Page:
Music INDIE-FOLK BON IVER Usher Hall, Edinburgh, Sat 22 Oct

‘Profit, profit, nigga I got it, everybody know I’m a motherfucking monster.’ Of all that Justin ‘Bon Iver’ Vernon might have done next after the huge critical acclaim and popular devotion for his exquisite 2008 debut For Emma, Forever Ago, lending his vaporous voice to a track featuring Kanye West rapping thusly must have been the last thing anyone expected. But maybe his contribution to two tracks on West’s My Beautiful Dark Twisted Fantasy isn’t as improbable as it seems. Both unpredictable and in-demand leading lights of their respective genres, they share some things in common if also starkly contrasting inclinations towards trumpeting their own successes. Vernon still a resident of his native Eau Claire, Wisconsin practically invented his own niche of indie-folk. Following his debut, made alone in a remote cabin where he’d retreated, wounded by break-ups musical and romantic, every singer- songwriter sporting a flannel shirt and acoustic guitar from Benjamin Francis Leftwich to James Vincent McMorrow seems to arrive with a biog about escaping to nature and solitude to focus their artistic vision. The Bon Iver story has skipped on several chapters from that media-friendly arrival, to collaborations with The National, St Vincent and James Blake among others (Neil Young wants him to collaborate), and a self-titled second LP that sees him spread his wings in style, emotion and sound (ten extra players contribute), from the post-rock dynamics of ‘Perth’ to playful 80s MOR homage ‘Beth/Rest’. And yet the allure of Vernon’s music remains steady: a shiver-inducing approach to melody and a soulful voice that conveys almost supernatural beauty and sadness. As he prepares to play sold-out concert halls, he’s on a precipitous rise. Or to quote that Kanye track again, he’s ‘about to take it to the next level, bitch’. (Malcolm Jack)


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AVANT-POP ST VINCENT Stereo, Glasgow, Tue 15 Nov

St Vincent’s 2007 debut, Marry Me, was a striking introduction to Annie Clark’s baroque pop vision. At times it sounds like an avant-garde take on pre-war Hollywood musicals, with Clark’s multi-tracked vocals vying for attention with expressionist strings and crashing pianos. Yet it’s also witty, sweet and sensual, not least on the crisp title track. 2009’s Actor saw Clark rein in some of the Broadway filligree, while advancing her songwriting and inventive arrangements. Many have commented on Clark’s knack for combining dark lyrics with lush music, and songs like the twisted lullaby ‘The Bed’ are as disturbing as they are gorgeous. But on this year’s Strange Mercy, Clark’s approach is never quite that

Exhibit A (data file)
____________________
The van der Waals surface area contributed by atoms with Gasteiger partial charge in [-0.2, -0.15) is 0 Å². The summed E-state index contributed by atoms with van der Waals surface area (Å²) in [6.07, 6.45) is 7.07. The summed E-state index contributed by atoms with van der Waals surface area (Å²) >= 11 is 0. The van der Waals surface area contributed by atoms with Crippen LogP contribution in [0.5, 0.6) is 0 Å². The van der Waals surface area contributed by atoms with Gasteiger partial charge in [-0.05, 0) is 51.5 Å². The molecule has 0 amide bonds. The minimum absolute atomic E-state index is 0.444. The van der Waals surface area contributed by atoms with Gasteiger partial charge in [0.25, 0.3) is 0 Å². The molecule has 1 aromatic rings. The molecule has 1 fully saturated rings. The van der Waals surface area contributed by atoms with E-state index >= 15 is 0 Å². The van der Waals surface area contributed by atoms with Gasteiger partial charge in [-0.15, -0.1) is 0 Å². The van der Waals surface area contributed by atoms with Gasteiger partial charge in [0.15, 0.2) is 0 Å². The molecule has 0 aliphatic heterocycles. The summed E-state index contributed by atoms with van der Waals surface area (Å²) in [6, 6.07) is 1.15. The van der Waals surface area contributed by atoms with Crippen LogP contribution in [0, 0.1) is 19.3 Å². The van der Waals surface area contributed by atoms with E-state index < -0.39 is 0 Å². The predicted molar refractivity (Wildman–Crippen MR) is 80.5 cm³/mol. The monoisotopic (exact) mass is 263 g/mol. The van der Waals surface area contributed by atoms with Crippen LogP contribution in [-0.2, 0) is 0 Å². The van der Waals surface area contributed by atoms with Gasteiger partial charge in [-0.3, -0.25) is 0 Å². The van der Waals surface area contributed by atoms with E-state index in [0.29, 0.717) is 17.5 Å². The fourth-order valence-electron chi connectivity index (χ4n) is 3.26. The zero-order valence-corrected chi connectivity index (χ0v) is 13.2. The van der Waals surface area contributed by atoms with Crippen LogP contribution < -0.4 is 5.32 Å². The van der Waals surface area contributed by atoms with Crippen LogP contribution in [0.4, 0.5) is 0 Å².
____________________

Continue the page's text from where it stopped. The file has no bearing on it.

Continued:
straightforward, and some of the most arresting moments are when the unnerving tenor of the lyrics leaks into the music, bursting forth in bilious waves of fuzz guitar and squealing synths. This time around, Clark’s lyrical persona is more confessional, as she combines extracts from Marilyn Monroe’s diaries with her own experiences. The orchestral elements are stripped back, leaving plenty of space for her exquisite voice and skewed guitar to work their magic over writhing synth bass and the compressed thwack of producer John Congleton’s drum programming.

Live, Clark has been known to crank the guitars up, as her recent cover of Big Black’s brutal ‘Kerosene’ attests. But she can also bring the disco, as in her current single ‘Cruel’, or disarm with the dissolute R&B of ‘Surgeon’ or defiant torch balladry of ‘Strange Mercy’. (Stewart Smith) See for more info.

82 THE LIST 20 Oct–17 Nov 2011

ART-ROCK MUSCLES OF JOY Captain’s Rest, Glasgow, Sat 22 Oct; Oran Mor, Glasgow, Sun 27 Nov

The phrase ‘art-rock’ is much-abused, but in this case it seems appropriate. All seven members of all-female Glasgow group Muscles of Joy are practising visual artists in their day jobs, most attended Glasgow School of Art, and their sound is not what you might call unadventurous. While there’s a certain punk-rock rawness, a lot of their songs are characterised by tonal experiments and playful vocal motifs, straddling the boundary between the viscerally accessible and the avant-garde.

‘A few of us were in the [40-strong, Glasgow-based] Parsonage Choir,’ says Katy Dove, ‘and that’s when the idea for Muscles of Joy emerged. I think it was Leigh [Ferguson] who suggested it, because it was her flat where we had our first rehearsal in 2007, but she says she’s not taking responsibility.’ At first the band would just jam together; a familiarisation process which took eighteen months. ‘We’re all in it for different reasons, for example I wanted to develop musically whereas some of the others had been in bands before, but I think collaboration was the important thing for all of us. Being an artist can be a solitary practice, so we all enjoy this collective activity.’

This month sees the release of their impressive self-titled debut album, with a launch date at Oran Mor in November and shows in New York and Boston early next year. ‘We’re all really pleased with it,’ says Dove of the record. ‘Our live shows are different every time, so it can be hard for sound engineers to keep up with us; his was a chance to get the balance how we wanted it. It felt almost like we were hearing ourselves for the first time.’ (David Pollock)